‘Of those who do get a second transplant, one in three survive at least five years, and many are young people leading fulfilling lives and making a contribution to society. Denying those patients a chance of life amounts to a death sentence.’

One of those presenting the protest petition last week was acute myeloid leukaemia sufferer Emily Wellfare, who was told in December she would die if she did not get a second transplant. 

She said: ‘My consultant at the Royal Marsden Hospital told me it would be the only thing that could save my life.  'He mentioned he would have to apply for funding, and it never occurred to me it could be refused.’

In February the 25-year-old from Eastbourne was given the shocking news that the application had been refused. 

‘My doctors said the hospital was going to give me the transplant anyway. I am so grateful they fought so hard for me, but I want to know why the NHS thought my life wasn’t worth fighting for,’ added Emily.

She was in the second year of a law degree course when she started suffering from incessant coughs and colds in early 2012. In April that year she was diagnosed with acute myeloid leukaemia.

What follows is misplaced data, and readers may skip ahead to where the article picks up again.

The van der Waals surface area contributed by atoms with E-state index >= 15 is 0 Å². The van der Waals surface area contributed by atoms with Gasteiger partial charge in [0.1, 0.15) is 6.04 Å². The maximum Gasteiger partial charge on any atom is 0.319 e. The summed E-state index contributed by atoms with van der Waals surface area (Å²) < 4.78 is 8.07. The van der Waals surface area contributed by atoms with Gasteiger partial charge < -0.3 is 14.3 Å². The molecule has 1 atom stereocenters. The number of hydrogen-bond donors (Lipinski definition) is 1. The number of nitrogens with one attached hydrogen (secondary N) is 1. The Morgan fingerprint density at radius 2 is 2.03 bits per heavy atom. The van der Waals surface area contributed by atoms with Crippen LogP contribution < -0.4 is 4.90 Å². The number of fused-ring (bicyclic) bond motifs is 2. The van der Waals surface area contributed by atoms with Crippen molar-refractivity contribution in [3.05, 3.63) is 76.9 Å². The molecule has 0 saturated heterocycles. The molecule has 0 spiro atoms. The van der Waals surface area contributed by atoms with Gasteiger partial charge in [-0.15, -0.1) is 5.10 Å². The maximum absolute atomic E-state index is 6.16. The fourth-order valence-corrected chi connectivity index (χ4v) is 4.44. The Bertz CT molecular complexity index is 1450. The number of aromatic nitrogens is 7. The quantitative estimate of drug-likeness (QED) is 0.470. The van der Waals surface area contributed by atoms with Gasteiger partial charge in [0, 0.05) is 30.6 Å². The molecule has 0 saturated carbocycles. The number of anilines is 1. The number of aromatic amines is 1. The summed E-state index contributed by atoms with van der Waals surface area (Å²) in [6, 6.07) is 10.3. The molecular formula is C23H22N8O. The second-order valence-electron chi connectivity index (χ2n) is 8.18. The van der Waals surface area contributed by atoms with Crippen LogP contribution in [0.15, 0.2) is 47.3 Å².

After chemotherapy, Emily spent a year in remission before discovering at her routine one-year check-up that her leukaemia had returned. 

She was told she would need a transplant of stem cells – a procedure once called a bone-marrow transplant.

Cells, taken from a donor, grow in the bloodstream and make healthy blood cells to replace a patients’ own damaged ones.

Emily had her first transplant in February 2014, following three more rounds of chemotherapy.

After nearly two further years in remission, it was discovered at the end of last year that Emily’s cancer had returned again.

Since having her second transplant on March 14, Emily has been well but has to take steroids, antibacterial and anti-fungal drugs and immuno-suppressants.

Emily was luckier than another patient, a 21-year-old from Nottingham, who was rejected for a second transplant. 

Dr Jenny Byrne, honorary consultant haematologist at the city’s university hospital trust, said: ‘It was extremely disappointing and frustrating, given that we have plenty of patients in Nottingham who have had second transplants and are long-term survivors, fit and well and cured.’ 

A spokesman for NHS England said: ‘The procedure isn’t being funded this year because its low clinical benefit and high cost meant that it compared poorly with other new treatments which have been considered for funding this year.’